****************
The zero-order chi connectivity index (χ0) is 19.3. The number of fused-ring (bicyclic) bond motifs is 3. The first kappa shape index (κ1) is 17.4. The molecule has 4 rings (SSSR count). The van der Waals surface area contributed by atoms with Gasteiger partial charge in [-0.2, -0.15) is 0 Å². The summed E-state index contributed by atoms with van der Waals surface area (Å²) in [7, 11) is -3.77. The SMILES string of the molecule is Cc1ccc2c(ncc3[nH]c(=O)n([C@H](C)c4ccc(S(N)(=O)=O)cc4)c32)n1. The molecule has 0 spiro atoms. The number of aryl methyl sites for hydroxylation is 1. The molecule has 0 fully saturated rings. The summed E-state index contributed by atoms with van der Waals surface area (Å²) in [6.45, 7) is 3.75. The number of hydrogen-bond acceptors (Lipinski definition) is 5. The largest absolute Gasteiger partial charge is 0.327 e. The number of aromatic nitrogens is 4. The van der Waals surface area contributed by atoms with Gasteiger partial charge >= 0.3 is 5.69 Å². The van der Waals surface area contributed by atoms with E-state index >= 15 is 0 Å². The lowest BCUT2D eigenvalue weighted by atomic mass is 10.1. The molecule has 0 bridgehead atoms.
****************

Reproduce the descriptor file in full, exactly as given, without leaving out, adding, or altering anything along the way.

The zero-order chi connectivity index (χ0) is 19.3. The number of fused-ring (bicyclic) bond motifs is 3. The first kappa shape index (κ1) is 17.4. The molecule has 4 rings (SSSR count). The van der Waals surface area contributed by atoms with Gasteiger partial charge in [-0.2, -0.15) is 0 Å². The summed E-state index contributed by atoms with van der Waals surface area (Å²) in [7, 11) is -3.77. The SMILES string of the molecule is Cc1ccc2c(ncc3[nH]c(=O)n([C@H](C)c4ccc(S(N)(=O)=O)cc4)c32)n1. The molecule has 0 spiro atoms. The number of aryl methyl sites for hydroxylation is 1. The molecule has 0 fully saturated rings. The summed E-state index contributed by atoms with van der Waals surface area (Å²) in [6.45, 7) is 3.75. The number of hydrogen-bond acceptors (Lipinski definition) is 5. The largest absolute Gasteiger partial charge is 0.327 e. The number of aromatic nitrogens is 4. The van der Waals surface area contributed by atoms with Gasteiger partial charge >= 0.3 is 5.69 Å². The van der Waals surface area contributed by atoms with E-state index >= 15 is 0 Å². The lowest BCUT2D eigenvalue weighted by atomic mass is 10.1. The molecule has 0 bridgehead atoms.